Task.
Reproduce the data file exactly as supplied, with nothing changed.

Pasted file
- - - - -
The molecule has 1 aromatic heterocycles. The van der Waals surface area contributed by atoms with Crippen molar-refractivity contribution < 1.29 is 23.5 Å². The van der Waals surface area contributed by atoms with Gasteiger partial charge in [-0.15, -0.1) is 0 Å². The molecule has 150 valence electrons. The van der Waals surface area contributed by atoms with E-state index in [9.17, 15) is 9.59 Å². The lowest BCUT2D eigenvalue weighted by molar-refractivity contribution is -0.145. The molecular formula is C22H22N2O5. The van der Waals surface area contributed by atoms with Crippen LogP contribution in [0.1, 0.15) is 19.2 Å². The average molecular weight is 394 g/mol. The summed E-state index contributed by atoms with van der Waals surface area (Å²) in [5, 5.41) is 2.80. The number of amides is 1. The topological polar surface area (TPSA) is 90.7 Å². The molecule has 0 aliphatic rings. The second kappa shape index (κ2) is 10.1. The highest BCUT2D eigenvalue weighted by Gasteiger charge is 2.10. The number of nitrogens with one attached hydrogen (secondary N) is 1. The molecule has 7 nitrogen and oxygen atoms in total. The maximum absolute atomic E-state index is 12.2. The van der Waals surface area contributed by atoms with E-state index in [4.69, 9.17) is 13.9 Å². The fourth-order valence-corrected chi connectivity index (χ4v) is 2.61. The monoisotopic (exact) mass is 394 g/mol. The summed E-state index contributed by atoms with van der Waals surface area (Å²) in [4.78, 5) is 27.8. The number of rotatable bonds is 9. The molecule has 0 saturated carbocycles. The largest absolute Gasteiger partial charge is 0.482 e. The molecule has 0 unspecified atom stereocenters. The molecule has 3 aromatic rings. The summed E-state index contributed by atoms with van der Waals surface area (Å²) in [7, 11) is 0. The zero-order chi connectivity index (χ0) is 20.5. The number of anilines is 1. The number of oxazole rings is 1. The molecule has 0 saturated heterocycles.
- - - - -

The molecule has 1 aromatic heterocycles. The van der Waals surface area contributed by atoms with Crippen molar-refractivity contribution < 1.29 is 23.5 Å². The van der Waals surface area contributed by atoms with Gasteiger partial charge in [-0.15, -0.1) is 0 Å². The molecule has 150 valence electrons. The van der Waals surface area contributed by atoms with E-state index in [9.17, 15) is 9.59 Å². The lowest BCUT2D eigenvalue weighted by molar-refractivity contribution is -0.145. The molecular formula is C22H22N2O5. The van der Waals surface area contributed by atoms with Crippen LogP contribution in [0.1, 0.15) is 19.2 Å². The average molecular weight is 394 g/mol. The summed E-state index contributed by atoms with van der Waals surface area (Å²) in [5, 5.41) is 2.80. The number of amides is 1. The topological polar surface area (TPSA) is 90.7 Å². The molecule has 0 aliphatic rings. The second kappa shape index (κ2) is 10.1. The highest BCUT2D eigenvalue weighted by Gasteiger charge is 2.10. The number of nitrogens with one attached hydrogen (secondary N) is 1. The molecule has 7 nitrogen and oxygen atoms in total. The maximum absolute atomic E-state index is 12.2. The van der Waals surface area contributed by atoms with E-state index in [4.69, 9.17) is 13.9 Å². The fourth-order valence-corrected chi connectivity index (χ4v) is 2.61. The monoisotopic (exact) mass is 394 g/mol. The summed E-state index contributed by atoms with van der Waals surface area (Å²) in [4.78, 5) is 27.8. The number of rotatable bonds is 9. The molecule has 0 saturated carbocycles. The largest absolute Gasteiger partial charge is 0.482 e. The molecule has 0 unspecified atom stereocenters. The molecule has 3 aromatic rings. The summed E-state index contributed by atoms with van der Waals surface area (Å²) in [7, 11) is 0. The zero-order chi connectivity index (χ0) is 20.5. The number of anilines is 1. The number of oxazole rings is 1. The molecule has 0 saturated heterocycles.